| FORT BRAGG, Calif.
FORT BRAGG, Calif. May 8 Michael Holmes got by
at his rural home near California's rugged northern coast on a
disability pension and water from a decades-old well -- until
the well dried up.
Holmes, 65, is among an estimated million Californians who
rely on private wells, many now threatened by the state's
historic dry spell and with no direct access to a multi-million
dollar state drought relief program.
"When this place was built in the 1950s, the water was three
feet below the ground," Holmes said, pointing a flashlight down
the well's long, empty shaft. "Now, the pump is down 26 feet and
we're still running out."
These days, Holmes buys drinking water by the gallon and
waits until enough water gathers to take a shower once a week.
The pump hangs an inch off the ground at the bottom of his
well, and when the water comes up, it's full of muck and
"It turns my white hair yellow," Holmes said, tilting his
head down to show.
California is still counting the number of threatened wells,
in the latest sign of how the state is struggling to address and
even understand the extent of the worst drought in decades.
A state report released last week showed groundwater levels
in California had dropped over the past three, dry years, but
focused mostly on issues faced by municipal water systems and
agriculture, not well-dependent homeowners.
Governor Jerry Brown declared an emergency in January in the
most populous U.S. state, requesting voluntary conservation
efforts, funneling millions of dollars to farmers and
municipalities, and even providing funds to help farm workers
idled by the drought buy food and pay rent.
In a state where the lack of water for irrigation threatens
a half-million acres of farmland, and a rapidly shrinking snow
pack means less drinking water for nearly 40 million people,
help was rushed to those who live within the boundaries of even
the smallest municipal water districts.
Even fish got help. As river waters receded, the state
trucked 30 million hatchling salmon, a record, to ease their
The $687 million drought relief package of grants, loans and
other financial assistance programs to fund solutions such as
water storage and recycling projects, anti-contamination efforts
and emergency water supplies, was aimed at communities in need.
But the relief plan did not include funds targeted at
helping those relying on private wells to dig deeper or make
They are not considered part of the public delivery system,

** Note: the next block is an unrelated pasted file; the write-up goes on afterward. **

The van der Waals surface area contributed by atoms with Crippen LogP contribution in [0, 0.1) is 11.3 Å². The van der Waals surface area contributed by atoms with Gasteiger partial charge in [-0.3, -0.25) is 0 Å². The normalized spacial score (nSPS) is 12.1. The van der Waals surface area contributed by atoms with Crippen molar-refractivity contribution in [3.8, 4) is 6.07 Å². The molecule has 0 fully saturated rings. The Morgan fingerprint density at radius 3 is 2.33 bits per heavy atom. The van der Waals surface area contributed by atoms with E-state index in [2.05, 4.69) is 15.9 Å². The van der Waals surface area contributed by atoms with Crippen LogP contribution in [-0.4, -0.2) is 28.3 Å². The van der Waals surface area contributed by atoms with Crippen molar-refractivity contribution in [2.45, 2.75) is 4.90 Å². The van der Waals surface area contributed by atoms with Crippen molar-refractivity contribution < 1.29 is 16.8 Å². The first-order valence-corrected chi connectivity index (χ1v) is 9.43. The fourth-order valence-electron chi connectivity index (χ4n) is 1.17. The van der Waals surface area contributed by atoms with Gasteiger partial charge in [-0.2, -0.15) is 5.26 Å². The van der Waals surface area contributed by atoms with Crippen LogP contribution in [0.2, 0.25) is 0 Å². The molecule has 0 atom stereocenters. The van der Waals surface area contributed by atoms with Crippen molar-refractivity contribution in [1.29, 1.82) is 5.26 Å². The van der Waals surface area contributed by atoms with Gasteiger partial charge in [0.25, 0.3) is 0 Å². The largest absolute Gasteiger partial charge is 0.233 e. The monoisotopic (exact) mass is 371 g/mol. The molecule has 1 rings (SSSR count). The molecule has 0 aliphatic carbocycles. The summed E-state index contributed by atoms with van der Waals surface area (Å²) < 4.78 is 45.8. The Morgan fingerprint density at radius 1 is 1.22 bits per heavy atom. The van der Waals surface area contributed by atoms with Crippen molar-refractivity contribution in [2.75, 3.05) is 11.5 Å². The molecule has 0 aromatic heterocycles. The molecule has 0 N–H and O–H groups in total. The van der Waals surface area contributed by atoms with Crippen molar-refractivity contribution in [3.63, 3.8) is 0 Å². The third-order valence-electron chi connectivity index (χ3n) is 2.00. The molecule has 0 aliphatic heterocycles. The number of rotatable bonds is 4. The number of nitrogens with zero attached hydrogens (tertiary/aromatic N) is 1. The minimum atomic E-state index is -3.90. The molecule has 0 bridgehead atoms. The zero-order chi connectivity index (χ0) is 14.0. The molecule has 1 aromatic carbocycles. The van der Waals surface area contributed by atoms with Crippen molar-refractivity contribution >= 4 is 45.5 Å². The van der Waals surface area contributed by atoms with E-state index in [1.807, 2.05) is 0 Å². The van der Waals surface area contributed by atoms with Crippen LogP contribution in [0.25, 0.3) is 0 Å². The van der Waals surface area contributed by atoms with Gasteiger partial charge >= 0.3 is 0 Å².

and finding relief for them is more complicated, said Debbie
Davis, the governor's drought liaison to counties.
Oversight of water systems in California is limited and
Counties are responsible for oversight of private wells, she
added, and it wasn't until homeowners started calling a drought
hotline in Mendocino County seeking help that state officials
realized there was an extensive problem.
"For the most part, domestic well users are expected to be
responsible for their own resource," said Davis, who estimated a
million people depended on wells. A working group is tracking
down well owners and assessing needs, said California Natural
Resources Agency spokesman Richard Stapler.
About 10 miles south of Holmes's home in Ft. Bragg, many
wells are going dry in the tiny beachside village of Mendocino,
whose 900 residents rely entirely on private wells, said Roger
Schwartz, president of the village's tiny water district.
One woman in Mendocino County called the drought hotline to
say she needed water to bathe her disabled husband, who was
incontinent, said Brandon Merritt, a county analyst. Another
family said it could not afford the $350 a private dealer was
charging for a month-long supply of water.
Schwartz, of the Mendocino Community Services District, has
pushed the state to offer grants or loans to help residents
purchase water or dig deeper wells.
But Davis said the state will focus first on helping those
who can be hooked up to existing water systems.
Such efforts would likely not help Arthur "Mark" Fontaine
and his wife Ellen. They estimate it would cost $20,000 to
improve the well that serves their property, which lies four
miles from the nearest town and is likely too far away to be
hooked up to municipal water.
Since October, they have been buying water from a broker.
"We've always had to conserve here," said Ellen Fontaine,
who grew up on the property, about 24 miles from Willits. "But I
have not been able to do laundry here for almost two months."
(Reporting by Sharon Bernstein; Editing by Cynthia Johnston and